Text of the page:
Sex Differences in Cognitive Decline among US Adults

Deborah A. Levine, Alden L. Gross, Emily M. Briceño, Nicholas Tilton, Bruno J. Giordani, Jeremy B. Sussman, Rodney A. Hayward, James F. Burke, Stephanie Hingtgen, Mitchell S.V. Elkind, Jennifer J. Manly, Rebecca F. Gottesman, Darrell J. Gaskin, Stephen Sidney, Ralph L. Sacco, Sarah E. Tom, Clinton B Wright, Kristine Yaffe, Andrzej T. Galecki

Research output: Contribution to journalArticlepeer-review

27 Scopus citations


Importance: Sex differences in dementia risk are unclear, but some studies have found greater risk for women. Objective: To determine associations between sex and cognitive decline in order to better understand sex differences in dementia risk. Design, Setting, and Participants: This cohort study used pooled analysis of individual participant data from 5 cohort studies for years 1971 to 2017: Atherosclerosis Risk in Communities Study, Coronary Artery Risk Development in Young Adults Study, Cardiovascular Health Study, Framingham Offspring Study, and Northern Manhattan Study. Linear mixed-effects models were used to estimate changes in each continuous cognitive outcome over time by sex. Data analysis was completed from March 2019 to October 2020. Exposure: Sex. Main Outcomes and Measures: The primary outcome was change in global cognition. Secondary outcomes were change in memory and executive function. Outcomes were standardized as t scores (mean [SD], 50 [10]); a 1-point difference represents a 0.1-SD difference in cognition. Results: Among 34349 participants, 26088 who self-reported Black or White race, were free of stroke and dementia, and had covariate data at or before the first cognitive assessment were included for analysis. Median (interquartile range) follow-up was 7.9 (5.3-20.5) years. There were 11775 (44.7%) men (median [interquartile range] age, 58 [51-66] years at first cognitive assessment; 2229 [18.9%] Black) and 14313 women (median [interquartile range] age, 58 [51-67] years at first cognitive assessment; 3636 [25.4%] Black). Women had significantly higher baseline performance than men in global cognition (2.20 points higher; 95% CI, 2.04 to 2.35 points; P <.001), executive function (2.13 points higher; 95% CI, 1.98 to 2.29 points; P <.001), and memory (1.89 points higher; 95% CI, 1.72 to 2.06 points; P <.001). Compared with men, women had significantly faster declines in global cognition (-0.07 points/y faster; 95% CI, -0.08 to -0.05 points/y; P <.001) and executive function (-0.06 points/y faster; 95% CI, -0.07 to -0.05 points/y; P <.001). Men and women had similar declines in memory (-0.004 points/y faster; 95% CI, -0.023 to 0.014; P =.61). Conclusions and Relevance: The results of this cohort study suggest that women may have greater cognitive reserve but faster cognitive decline than men, which could contribute to sex differences in late-life dementia..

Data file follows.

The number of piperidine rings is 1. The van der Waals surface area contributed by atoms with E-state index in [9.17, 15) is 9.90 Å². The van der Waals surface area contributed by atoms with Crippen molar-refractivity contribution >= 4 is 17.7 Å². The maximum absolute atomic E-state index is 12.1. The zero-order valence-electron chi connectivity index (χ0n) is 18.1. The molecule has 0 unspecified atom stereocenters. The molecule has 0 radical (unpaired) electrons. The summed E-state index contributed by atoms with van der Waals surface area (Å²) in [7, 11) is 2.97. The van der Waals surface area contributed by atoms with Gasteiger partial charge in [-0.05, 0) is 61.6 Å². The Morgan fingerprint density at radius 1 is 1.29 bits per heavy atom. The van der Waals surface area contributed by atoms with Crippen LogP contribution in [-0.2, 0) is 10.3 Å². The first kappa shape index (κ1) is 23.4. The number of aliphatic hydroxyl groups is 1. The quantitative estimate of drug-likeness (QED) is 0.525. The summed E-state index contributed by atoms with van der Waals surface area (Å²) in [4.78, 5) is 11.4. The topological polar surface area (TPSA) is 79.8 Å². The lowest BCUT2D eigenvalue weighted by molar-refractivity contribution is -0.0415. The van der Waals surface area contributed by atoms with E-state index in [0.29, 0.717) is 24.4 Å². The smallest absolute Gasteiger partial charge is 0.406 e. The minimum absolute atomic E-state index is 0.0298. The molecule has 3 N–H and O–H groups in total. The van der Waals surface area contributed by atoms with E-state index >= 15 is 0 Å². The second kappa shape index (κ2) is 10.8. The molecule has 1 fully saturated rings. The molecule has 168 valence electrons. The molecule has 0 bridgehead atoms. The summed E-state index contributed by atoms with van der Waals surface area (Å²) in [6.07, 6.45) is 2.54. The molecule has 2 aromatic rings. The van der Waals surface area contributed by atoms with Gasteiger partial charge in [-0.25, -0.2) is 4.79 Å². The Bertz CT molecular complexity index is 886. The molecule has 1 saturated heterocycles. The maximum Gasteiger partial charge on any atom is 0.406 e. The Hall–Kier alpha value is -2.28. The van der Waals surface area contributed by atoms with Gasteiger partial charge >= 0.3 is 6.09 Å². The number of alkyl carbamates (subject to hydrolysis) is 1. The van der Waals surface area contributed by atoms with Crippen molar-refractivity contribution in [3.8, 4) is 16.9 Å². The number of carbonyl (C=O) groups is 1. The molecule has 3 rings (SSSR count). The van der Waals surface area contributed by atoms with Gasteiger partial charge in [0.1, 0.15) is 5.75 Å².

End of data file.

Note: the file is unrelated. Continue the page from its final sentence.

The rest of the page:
Original languageEnglish (US)
Article numbere210169
JournalJAMA Network Open
Issue number2
StatePublished - Feb 25 2021

ASJC Scopus subject areas

  • Medicine(all)


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